You know why water doesn’t wash away dirt, right? Well, I’m going to assume you don’t and tell you anyway.
Water is H2O . . . which, in layman’s terms is, one little bit of oxygen and two tads of hydrogen. The two hydrogen tads like to hang out with the oxygen bit, the tads are on one side of the molecule and the bit is on the other. All kinds of chemical mumbo jumbo magical stuff happens which basically just makes water molecules stick together to make . . . well . . . a whole bunch of water.
Okay, so back to the original question. The bonded water bits and tads create a pull in every direction - except at the surface. Because the fellas on the surface have no other fellas above them to pull on them, so they are only pulled by the ones underneath them. This creates surface tension, like a skin . . . water skin as it were, but not a waterskin.
Water strider insects actually skim around on the skin-like surface of ponds and streams . . . they can actually walk on water. Not because they are godlike but because they have cool little pontooned feet.
Again, back to the original question . . . water can’t wash away dirt because it mixes in with the oil on your body, and water is simply not attracted to oily things . . . as you know, oil and water do not mix.
Soap changes everything. Soap molecules are shaped kind of like caterpillars. The head of the caterpillar likes to chill in the water and the tail end like to wallow in the oil. When you add soap to water, the soap molecules near the surface squeeze between the surface molecules of the water and all stand on their water-loving heads with their water-hating tails in the air, breaking up the surface tension.
Soap bubbles last longer than plain water bubbles because there is too much surface tension in water for it to remain in a bubble. In a soap bubble, the tails of the soap molecules are on the outside of the bubble, which also protects it from evaporation. If you want to see how long you can keep a soap bubble, try putting it in a jar. One bubble lover kept a bubble for 341 days this way.
So there you have it . . . the reason water alone does not do the job is that we are oily. What dirt attaches itself to us is embedded in this oil, and it repels water. Until we reach for that bar of soap.
Cranberry Apple Tea Soap
- 16 Ounces Lard
- 1 Ounce Honey Added At Trace
- 1 Tsp Cinnamon Added At Trace
- 2.3 Ounces Lye
- 7 Ounces Ice Cold Or Part Frozen Brewed Cranberry Apple Zinger Tea
Remember that when you’re making your own soap that you should have a dedicated set of equipment set aside just for this process.
This recipe is for a I’m going to be making cold process soap. The basic tools required are:
A Large Pot . . . Enamel or cast iron do very well for this.
A Large Wooden Or Plastic Spoon
A Hand Mixer (Optional)
A Large Baking Pan Or Shallow Cardboard Box
Put the ice cold tea into a 1 quart bowl. Using the stirring spoon (known to soap makers as the "crutch"), pour lye slowly into the tea, stirring until the lye is all dissolved. Remember that lye is very caustic and will burn your skin and eyes! Any splatters must be washed off immediately with lots of water!
|Cranberry Apple Tea|
|After Lye is added|
|After Lye is dissolved|
Cover the solution to keep out air and allow to cool (or warm up) to about 85 degrees F. No need to apply heat – heat will be chemically produced when the lye comes in contact with the liquid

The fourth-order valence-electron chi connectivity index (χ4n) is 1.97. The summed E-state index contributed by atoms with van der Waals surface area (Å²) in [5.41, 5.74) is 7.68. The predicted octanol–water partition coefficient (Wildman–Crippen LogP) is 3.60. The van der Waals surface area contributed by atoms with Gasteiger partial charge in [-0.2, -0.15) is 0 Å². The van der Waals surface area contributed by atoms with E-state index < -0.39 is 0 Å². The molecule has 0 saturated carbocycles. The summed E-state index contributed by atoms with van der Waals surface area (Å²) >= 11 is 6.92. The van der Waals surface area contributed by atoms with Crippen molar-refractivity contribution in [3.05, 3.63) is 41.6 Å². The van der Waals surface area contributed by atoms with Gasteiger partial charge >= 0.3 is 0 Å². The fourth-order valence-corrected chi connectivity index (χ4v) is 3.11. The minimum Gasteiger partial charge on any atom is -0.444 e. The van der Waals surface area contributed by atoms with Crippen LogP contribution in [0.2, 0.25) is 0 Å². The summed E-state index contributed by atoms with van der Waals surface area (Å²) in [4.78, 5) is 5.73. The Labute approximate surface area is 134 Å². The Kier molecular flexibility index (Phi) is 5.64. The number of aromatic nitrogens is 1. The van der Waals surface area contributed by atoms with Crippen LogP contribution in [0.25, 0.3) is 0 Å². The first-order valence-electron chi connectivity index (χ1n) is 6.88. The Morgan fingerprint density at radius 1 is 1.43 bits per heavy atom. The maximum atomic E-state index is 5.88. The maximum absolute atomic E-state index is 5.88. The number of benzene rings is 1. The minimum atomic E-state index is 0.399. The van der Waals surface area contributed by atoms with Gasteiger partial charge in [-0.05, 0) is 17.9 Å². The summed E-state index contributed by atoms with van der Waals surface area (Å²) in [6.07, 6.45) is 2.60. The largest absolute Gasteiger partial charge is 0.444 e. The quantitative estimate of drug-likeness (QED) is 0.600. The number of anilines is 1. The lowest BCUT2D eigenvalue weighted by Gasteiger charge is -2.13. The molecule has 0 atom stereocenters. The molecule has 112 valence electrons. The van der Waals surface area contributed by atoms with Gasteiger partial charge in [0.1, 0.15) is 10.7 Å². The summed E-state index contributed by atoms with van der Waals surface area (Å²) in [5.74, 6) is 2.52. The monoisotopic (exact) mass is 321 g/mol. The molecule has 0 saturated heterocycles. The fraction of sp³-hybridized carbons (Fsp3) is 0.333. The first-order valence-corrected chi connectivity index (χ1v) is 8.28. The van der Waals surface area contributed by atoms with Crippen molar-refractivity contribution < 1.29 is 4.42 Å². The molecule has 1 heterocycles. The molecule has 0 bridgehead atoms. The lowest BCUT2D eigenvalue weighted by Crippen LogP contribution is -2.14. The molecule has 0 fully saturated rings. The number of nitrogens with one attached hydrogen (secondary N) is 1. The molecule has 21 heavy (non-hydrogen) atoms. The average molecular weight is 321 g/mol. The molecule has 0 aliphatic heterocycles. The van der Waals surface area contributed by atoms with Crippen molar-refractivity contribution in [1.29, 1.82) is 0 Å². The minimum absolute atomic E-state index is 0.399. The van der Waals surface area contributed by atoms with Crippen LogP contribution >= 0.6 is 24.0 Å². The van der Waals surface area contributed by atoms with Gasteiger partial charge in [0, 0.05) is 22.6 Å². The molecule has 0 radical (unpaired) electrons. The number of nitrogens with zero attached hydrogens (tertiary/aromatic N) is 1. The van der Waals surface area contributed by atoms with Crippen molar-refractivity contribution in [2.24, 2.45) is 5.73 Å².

Melt the fat in the 4-6 quart bowl or pot. Don't use aluminum or galvanized bowls! When the fat is melted, cool it down to 95 degrees F. Prepare the box with a plastic trash bag lining, so the fresh liquid soap can't leak out.
When all is ready, begin to stir the liquid fat in a clockwise direction while pouring the lye mixture into it in a thin steam (pencil size or thinner) until it is all added. Crutch (stir) the mix vigorously, using “S” pattern or use a hand blender alternating with a circular pattern until the mix begins to cool and thicken. At this point do NOT stop or the mix may separate!
First the soap will be murky, then creamy, then like heavy cream and finally, like hot cooked pudding and will show traces when you dribble a stream from the crutch onto the surface. This process can take from 10 minutes to 45 minutes, depending on the temperature, weather and purity of your ingredients. Stir vigorously but patiently! With hand blender stir time is cut to 1/10 of the regular time.
I've found that using my old Kitchen-aid Classic is the perfect tool for stirring my batches of soap. Although i am constantly monitoring the mixing process, the stand mixer lets me be a little more hands off and I can be doing other things around the kitchen while the soap is mixing and cooling.
When your "trace" does not sink back into the surface, the soap is ready to pour into the lined box. Wear rubber gloves and treat the raw soap like you treated the lye water. Wash off all splatters immediately. Have 10% vinegar and water and a sponge to neutralize splatters.
After 3-5 hours the soap may be cut into bars with a table knife, NOT a sharp knife. Allow the soap to cure in the box for about a week before breaking it up and handling it, and another month before using it.
In a week remove the soap and break apart. Let them cure for at least a month before using.
If you are interested in some perfectly wonderful hand crafted soap but don't want to go through the process of making it . . . Soaps by Judy is a fantastic source. She's a personal friend of mine and a great lady and she makes the most amazing soaps! Check out her website and look her up on Facebook.